This cycle, Trump has made just a handful of appearances in the state so far, many of them large rallies, not the modest house parties and diner stops that have historically defined New Hampshire politics. It’s much the same approach he took in 2016, when he was in the state far less than some of his rivals but still secured a decisive victory, fueling his path to the nomination.
But Trump is a “unicorn,” said Jim Merrill, a longtime New Hampshire political operative who directed Mitt Romney’s presidential bids in the state.
“Trump is an anomaly in his ability to kind of avoid some of the traditional trappings of a campaign and still maintain his standing,” Merrill said. “The mistake some people make is thinking that he broke the mold and that now everyone campaigning in N.H. can do it in a similar fashion.”
For some candidates, the lack of a physical presence in New Hampshire is a financial decision. Christie’s campaign, for example, does not have an office anywhere; his relatively lean campaign staff works remotely from restaurants and hotels, and travels often, limiting expenses.
The growing role of super PACs is also having an effect; in some cases, these outside groups are taking on the work historically handled by candidates’ local staff, allowing the campaigns themselves to preserve precious resources. Unlike candidates, PACs can accept unlimited donations, a clear advantage. But they are not allowed to coordinate with campaigns — a rule some campaigns seem to be testing this cycle.
Christie has appeared at several town hall events hosted by the Tell It Like It Is PAC, which is backing him. The Never Back Down PAC, which supports Florida Governor Ron DeSantis, says its canvassers have knocked on 275,000 doors in New Hampshire. The PAC, which hosted DeSantis and Sununu for an Oct. 24 town hall evening, has nine New Hampshire political staffers and four offices in the state — far more than the campaign itself, which has just one office, in Manchester. DeSantis himself recently went seven weeks without stepping foot in New Hampshire.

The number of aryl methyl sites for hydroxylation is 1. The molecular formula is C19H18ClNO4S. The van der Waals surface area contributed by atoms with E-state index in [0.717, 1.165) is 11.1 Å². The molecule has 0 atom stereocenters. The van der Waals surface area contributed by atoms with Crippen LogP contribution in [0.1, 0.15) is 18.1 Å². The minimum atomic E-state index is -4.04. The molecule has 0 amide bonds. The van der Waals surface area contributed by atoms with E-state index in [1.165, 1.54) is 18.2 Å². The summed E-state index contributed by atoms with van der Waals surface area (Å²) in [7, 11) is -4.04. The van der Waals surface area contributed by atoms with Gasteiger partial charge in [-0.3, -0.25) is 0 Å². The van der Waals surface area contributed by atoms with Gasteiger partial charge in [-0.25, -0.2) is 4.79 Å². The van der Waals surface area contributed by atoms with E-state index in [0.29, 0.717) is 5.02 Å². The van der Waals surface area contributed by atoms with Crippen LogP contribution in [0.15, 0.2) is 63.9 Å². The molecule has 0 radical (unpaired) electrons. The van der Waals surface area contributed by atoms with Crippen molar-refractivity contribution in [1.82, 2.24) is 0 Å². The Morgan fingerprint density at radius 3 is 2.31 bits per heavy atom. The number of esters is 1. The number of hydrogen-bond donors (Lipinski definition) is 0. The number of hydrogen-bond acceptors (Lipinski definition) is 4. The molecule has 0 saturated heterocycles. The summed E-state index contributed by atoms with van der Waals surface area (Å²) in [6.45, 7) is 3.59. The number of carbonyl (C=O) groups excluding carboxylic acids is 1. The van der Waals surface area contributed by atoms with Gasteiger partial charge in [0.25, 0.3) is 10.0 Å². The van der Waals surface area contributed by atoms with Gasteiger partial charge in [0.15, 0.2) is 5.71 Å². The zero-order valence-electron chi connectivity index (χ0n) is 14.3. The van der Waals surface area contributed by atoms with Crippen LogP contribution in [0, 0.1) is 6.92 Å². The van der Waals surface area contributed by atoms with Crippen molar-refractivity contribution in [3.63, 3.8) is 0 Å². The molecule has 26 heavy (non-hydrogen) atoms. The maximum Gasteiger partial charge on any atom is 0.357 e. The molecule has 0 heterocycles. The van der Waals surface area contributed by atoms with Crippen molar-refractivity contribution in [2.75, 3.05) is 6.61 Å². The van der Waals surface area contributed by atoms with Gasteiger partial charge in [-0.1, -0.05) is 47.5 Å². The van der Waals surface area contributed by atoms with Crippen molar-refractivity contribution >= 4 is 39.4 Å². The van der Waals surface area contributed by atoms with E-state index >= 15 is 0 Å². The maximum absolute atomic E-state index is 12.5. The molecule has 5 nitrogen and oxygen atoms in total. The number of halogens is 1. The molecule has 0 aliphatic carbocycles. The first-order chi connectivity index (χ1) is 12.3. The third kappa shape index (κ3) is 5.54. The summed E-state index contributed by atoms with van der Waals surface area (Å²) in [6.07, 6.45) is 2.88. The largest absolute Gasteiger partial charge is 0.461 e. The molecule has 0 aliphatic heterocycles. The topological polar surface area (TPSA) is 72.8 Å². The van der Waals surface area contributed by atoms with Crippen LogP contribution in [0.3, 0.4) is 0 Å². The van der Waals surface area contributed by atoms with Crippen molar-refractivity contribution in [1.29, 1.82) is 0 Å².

Ken Cuccinelli, who founded Never Back Down, said the PAC’s operations in New Hampshire predated the DeSantis campaign’s launch. Speaking to reporters after the town hall in Rye — where a large “DeSantis for President” sign hung in the background, bearing a tiny disclosure that the PAC had paid for it — Cuccinelli said there would be no advantage for the campaign to take the lead on door-knocking efforts at this stage.
“It’s almost as if it’s not a campaign — it’s just the super PAC doing almost everything,” Dante Scala, a politics professor at the University of New Hampshire, said of the trend this cycle. “You have a candidate, and that’s basically it.”
Even as the overall primary strategy changes, a more traditional retail campaign seems to be paying dividends for at least one candidate, analysts said. Former UN ambassador Nikki Haley has held nearly 60 local events in New Hampshire since announcing her run, her campaign said. The investment seems to be serving her: She has climbed into a convincing second place in New Hampshire, bolstered by a pair of strong debate performances and a comparatively rigorous campaign schedule in the first-in-the-nation primary state. Her campaign said it is looking to open a New Hampshire office soon.
“In New Hampshire, we don’t care if you’re a former president, a sitting governor, or the King of England,” Don Bolduc, the 2022 Republican US Senate nominee in New Hampshire wrote in a recent op-ed, needling DeSantis and Trump. Bolduc, a Haley supporter, credited her frequent presence in the state for her rise in the polls. “If you want our vote, we expect you to show up.”
Steven Porter of the Globe staff contributed reporting.